• are not just carrying out minimal tasks such as occasionally checking emails or taking calls
    • incur additional running expenses as a result of working from home.

    The shortcut method doesn’t require you to have a dedicated work area and the rate of 80 cents per work hour covers all your additional running expenses, including:

    • electricity for lighting, cooling or heating and running electronic items used for work (for example your computer)
    • gas heating expenses
    • the decline in value and repair of capital items, such as home office furniture and furnishings
    • cleaning expenses
    • phone costs, including the decline in value of the handset
    • internet costs
    • computer consumables, such as printer ink
    • stationery
    • the decline in value of a computer, laptop or similar device.

    You don't have to incur all of these expenses, but you must have incurred additional expenses in some of those categories as a result of working from home.

    If you use the shortcut method to calculate your deduction, you can't claim any other expenses for working from home for that period. For example, if you purchased a desk to use when working from home, you can't claim a deduction for that separately, it is covered by the 80 cents per work hour.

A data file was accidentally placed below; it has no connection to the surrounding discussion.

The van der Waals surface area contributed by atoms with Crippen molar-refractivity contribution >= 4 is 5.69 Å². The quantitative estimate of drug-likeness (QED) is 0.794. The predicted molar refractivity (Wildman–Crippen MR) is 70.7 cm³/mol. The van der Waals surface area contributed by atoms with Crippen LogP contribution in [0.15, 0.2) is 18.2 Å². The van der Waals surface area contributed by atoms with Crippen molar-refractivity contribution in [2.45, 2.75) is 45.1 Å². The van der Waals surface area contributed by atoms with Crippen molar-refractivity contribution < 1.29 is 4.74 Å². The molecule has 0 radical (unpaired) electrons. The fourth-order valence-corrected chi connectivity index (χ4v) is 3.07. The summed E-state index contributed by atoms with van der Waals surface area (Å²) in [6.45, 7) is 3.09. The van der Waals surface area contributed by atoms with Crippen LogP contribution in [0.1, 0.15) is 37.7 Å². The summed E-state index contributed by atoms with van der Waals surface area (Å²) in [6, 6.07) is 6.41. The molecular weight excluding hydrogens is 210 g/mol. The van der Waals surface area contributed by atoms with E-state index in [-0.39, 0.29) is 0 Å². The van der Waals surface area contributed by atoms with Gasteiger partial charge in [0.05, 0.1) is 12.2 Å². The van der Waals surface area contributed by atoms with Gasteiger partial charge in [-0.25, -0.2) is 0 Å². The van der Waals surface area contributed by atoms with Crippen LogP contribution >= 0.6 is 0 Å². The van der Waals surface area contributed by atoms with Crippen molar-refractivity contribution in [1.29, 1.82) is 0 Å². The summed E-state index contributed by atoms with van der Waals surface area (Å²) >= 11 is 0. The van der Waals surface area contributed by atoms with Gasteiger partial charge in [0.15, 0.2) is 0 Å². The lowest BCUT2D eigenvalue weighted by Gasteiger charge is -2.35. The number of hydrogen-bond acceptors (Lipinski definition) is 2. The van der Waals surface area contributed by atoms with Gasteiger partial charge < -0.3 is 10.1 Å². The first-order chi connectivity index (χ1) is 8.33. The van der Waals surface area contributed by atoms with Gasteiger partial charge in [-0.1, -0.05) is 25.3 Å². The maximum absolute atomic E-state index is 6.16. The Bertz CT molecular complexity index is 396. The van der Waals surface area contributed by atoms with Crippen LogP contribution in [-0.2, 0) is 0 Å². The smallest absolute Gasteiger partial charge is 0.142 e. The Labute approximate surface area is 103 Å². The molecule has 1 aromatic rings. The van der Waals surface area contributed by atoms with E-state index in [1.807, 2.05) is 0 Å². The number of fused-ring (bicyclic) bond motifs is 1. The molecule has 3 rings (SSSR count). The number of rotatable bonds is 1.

You can work out your working from home deduction for the shortcut method, using this formula:

    • Total number of hours worked from home between 1 March and 30 June 2020 × 80 cents
    • Total number of hours worked from home between 1 July 2020 and 30 June 2021 for the 2020–21 income year x 80 cents.

    If you use the shortcut method to claim a deduction, include the amount at the ‘other work-related expenses’ question in your tax return and include ‘COVID-hourly rate’ as the description. If you use the shortcut method to claim your deduction you can’t claim any other expenses for working from home for that period.

    Records you must keep

    If you use the shortcut method, you must keep a record of the hours you worked at home. This could be a timesheet, roster, diary or similar document that shows the hours you worked.

    If you use the other methods, you must also keep a record of the number of hours you worked from home along with records of your expenses.

    See also:

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      Last modified: 30 Jun 2021QC 59240